HOLA Ohio Works to Make COVID-19 Vaccines More Accessible to Latinos
While Latinos comprise only three percent of Ohio’s population, they account for more than six percent of coronavirus cases in the state, a problem being addressed by HOLA Ohio, a statewide organization working to increase vaccinations among community members.
HOLA Ohio started hosting vaccine clinics in April to make it easier for Latinos to get vaccinated and has organized 16 events to date, helping 1,412 people get their first dose and 1,095 people to get fully vaccinated.
“We see the disparities that exist in healthcare, we see the rates of chronic illness that, unfortunately, often goes untreated in the Hispanic community, and it’s for those reasons that our vaccination outreach won’t be ending anytime soon,” said HOLA Ohio program manager, Kelsey Fischer.
HOLA Ohio also delivers free COVID-19 kits to the homes of individuals who have tested positive for COVID-19, which include over-the-counter medicines, cleaning supplies, hand sanitizer, masks, and educational information about COVID-19 and safety protocols. In addition, HOLA Ohio provides free grocery delivery to the doorstep of individuals in quarantine, and in some cases even does the grocery shopping.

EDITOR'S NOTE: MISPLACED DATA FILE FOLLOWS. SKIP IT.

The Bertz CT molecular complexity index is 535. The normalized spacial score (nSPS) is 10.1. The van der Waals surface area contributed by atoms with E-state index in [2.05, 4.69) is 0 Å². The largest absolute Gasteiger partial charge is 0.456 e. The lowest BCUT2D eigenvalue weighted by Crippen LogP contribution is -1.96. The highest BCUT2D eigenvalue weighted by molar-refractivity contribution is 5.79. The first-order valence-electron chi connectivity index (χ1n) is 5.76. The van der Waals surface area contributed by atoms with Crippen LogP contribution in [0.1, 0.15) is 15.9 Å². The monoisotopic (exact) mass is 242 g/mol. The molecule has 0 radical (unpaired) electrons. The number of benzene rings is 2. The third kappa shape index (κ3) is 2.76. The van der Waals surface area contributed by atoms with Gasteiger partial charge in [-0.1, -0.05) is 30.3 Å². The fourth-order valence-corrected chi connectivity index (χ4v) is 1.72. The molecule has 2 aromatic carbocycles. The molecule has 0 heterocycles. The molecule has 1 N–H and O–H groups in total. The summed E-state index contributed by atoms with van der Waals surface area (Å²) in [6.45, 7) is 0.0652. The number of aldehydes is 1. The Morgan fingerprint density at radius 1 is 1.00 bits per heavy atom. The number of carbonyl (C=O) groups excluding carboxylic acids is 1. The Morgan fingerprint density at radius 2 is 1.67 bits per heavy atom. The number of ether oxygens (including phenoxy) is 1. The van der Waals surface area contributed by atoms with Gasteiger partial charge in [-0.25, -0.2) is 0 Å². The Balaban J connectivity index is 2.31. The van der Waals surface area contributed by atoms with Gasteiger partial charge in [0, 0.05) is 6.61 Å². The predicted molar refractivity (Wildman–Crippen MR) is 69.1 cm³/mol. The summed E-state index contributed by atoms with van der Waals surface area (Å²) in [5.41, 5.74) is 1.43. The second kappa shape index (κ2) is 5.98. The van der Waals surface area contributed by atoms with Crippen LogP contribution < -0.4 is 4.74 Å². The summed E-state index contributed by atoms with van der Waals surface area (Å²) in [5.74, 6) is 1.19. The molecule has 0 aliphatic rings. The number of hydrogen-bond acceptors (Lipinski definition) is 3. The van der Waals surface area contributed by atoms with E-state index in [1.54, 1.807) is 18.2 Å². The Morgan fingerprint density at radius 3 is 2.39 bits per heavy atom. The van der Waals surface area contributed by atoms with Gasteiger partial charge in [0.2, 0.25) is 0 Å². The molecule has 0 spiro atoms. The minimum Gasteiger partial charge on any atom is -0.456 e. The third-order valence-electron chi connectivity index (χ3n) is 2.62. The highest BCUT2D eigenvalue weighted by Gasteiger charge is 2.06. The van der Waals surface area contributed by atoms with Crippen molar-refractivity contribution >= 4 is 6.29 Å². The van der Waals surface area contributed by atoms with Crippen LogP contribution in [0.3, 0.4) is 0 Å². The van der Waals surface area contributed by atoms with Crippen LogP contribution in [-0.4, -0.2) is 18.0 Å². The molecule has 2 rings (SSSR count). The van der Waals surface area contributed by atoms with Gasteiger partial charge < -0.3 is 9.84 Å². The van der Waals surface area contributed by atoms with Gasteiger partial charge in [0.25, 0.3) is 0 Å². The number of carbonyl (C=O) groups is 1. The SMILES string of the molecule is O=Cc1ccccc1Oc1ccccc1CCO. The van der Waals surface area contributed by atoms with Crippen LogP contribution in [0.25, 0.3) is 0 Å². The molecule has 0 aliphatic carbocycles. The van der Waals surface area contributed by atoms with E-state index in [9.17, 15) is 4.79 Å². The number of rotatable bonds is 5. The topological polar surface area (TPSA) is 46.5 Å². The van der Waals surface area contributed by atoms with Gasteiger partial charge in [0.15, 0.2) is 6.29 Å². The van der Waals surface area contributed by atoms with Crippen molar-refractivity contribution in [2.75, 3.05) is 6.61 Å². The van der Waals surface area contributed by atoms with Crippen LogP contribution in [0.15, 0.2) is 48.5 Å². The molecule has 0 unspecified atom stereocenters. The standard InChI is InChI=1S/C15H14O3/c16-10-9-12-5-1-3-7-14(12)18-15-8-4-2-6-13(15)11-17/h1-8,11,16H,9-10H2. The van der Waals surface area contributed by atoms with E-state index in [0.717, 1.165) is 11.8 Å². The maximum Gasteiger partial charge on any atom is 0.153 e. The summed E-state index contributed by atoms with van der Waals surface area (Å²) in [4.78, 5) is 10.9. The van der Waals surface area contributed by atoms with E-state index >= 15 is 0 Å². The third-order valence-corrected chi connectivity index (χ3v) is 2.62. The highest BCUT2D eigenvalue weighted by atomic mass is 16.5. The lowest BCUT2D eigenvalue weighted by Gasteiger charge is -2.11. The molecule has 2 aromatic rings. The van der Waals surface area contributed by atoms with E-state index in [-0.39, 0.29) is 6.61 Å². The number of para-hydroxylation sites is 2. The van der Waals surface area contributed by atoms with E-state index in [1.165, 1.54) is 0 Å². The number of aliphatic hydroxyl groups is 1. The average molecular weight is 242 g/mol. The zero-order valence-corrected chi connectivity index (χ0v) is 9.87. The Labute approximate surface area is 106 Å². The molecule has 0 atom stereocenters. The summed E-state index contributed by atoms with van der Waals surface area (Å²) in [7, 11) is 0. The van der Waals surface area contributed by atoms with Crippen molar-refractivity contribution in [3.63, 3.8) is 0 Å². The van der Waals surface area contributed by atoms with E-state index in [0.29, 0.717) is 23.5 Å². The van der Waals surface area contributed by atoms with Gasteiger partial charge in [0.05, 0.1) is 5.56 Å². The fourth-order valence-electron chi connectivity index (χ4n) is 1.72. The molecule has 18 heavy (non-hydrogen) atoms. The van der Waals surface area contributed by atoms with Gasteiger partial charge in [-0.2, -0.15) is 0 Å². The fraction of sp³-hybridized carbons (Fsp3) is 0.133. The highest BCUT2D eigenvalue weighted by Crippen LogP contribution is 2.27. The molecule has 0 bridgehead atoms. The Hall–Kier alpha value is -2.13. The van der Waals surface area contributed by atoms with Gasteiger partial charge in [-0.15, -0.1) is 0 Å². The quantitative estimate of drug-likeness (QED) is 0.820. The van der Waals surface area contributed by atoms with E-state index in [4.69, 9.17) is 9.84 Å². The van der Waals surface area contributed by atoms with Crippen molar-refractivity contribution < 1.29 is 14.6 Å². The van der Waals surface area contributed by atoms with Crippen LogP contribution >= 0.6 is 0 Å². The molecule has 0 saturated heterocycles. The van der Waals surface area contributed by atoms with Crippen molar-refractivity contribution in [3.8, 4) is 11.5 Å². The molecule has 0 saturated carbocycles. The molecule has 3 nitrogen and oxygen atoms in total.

As part of its outreach, HOLA Ohio hosted nearly 20 community meetings with local health commissioners, providing Spanish-language interpreters so participants could learn more about the vaccines and the state of the pandemic.
In anticipation of the FDA authorization of vaccines for kids ages 5-11, HOLA Ohio is working closely with local health departments to organize additional mass vaccination clinics, with plans for one in Painesville, Ohio in October.
HOLA Ohio was founded in 1999 as an informal group of Hispanic women in Lake County who wanted to help the growing Latino community, and today focuses on vaccine outreach, community organizing, and civic engagement.